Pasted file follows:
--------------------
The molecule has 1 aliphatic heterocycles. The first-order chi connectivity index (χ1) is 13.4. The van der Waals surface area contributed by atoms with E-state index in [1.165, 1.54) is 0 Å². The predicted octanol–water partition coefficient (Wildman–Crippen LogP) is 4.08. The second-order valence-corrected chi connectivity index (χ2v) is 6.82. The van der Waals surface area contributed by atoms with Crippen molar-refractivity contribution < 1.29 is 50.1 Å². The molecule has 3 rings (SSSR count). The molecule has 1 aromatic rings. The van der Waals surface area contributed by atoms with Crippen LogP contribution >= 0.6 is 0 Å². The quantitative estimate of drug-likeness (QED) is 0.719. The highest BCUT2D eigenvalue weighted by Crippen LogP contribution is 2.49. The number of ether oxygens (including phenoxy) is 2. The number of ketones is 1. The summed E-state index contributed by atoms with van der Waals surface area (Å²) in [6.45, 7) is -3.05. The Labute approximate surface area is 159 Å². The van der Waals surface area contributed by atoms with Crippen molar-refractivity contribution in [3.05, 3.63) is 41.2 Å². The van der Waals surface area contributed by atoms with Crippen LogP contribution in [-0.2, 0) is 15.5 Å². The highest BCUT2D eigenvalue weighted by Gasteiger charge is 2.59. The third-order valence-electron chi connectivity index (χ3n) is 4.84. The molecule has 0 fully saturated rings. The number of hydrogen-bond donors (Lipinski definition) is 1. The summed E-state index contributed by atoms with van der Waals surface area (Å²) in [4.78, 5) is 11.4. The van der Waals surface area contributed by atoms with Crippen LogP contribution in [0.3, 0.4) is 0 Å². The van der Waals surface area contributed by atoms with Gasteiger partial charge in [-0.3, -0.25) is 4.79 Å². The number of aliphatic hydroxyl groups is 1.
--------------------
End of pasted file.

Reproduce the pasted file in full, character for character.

The molecule has 1 aliphatic heterocycles. The first-order chi connectivity index (χ1) is 13.4. The van der Waals surface area contributed by atoms with E-state index in [1.165, 1.54) is 0 Å². The predicted octanol–water partition coefficient (Wildman–Crippen LogP) is 4.08. The second-order valence-corrected chi connectivity index (χ2v) is 6.82. The van der Waals surface area contributed by atoms with Crippen molar-refractivity contribution < 1.29 is 50.1 Å². The molecule has 3 rings (SSSR count). The molecule has 1 aromatic rings. The van der Waals surface area contributed by atoms with Crippen LogP contribution >= 0.6 is 0 Å². The quantitative estimate of drug-likeness (QED) is 0.719. The highest BCUT2D eigenvalue weighted by Crippen LogP contribution is 2.49. The number of ether oxygens (including phenoxy) is 2. The number of ketones is 1. The summed E-state index contributed by atoms with van der Waals surface area (Å²) in [6.45, 7) is -3.05. The Labute approximate surface area is 159 Å². The van der Waals surface area contributed by atoms with Crippen molar-refractivity contribution in [3.05, 3.63) is 41.2 Å². The van der Waals surface area contributed by atoms with Crippen LogP contribution in [-0.2, 0) is 15.5 Å². The highest BCUT2D eigenvalue weighted by Gasteiger charge is 2.59. The third-order valence-electron chi connectivity index (χ3n) is 4.84. The molecule has 0 fully saturated rings. The number of hydrogen-bond donors (Lipinski definition) is 1. The summed E-state index contributed by atoms with van der Waals surface area (Å²) in [4.78, 5) is 11.4. The van der Waals surface area contributed by atoms with Crippen LogP contribution in [0.3, 0.4) is 0 Å². The van der Waals surface area contributed by atoms with Gasteiger partial charge in [-0.3, -0.25) is 4.79 Å². The number of aliphatic hydroxyl groups is 1.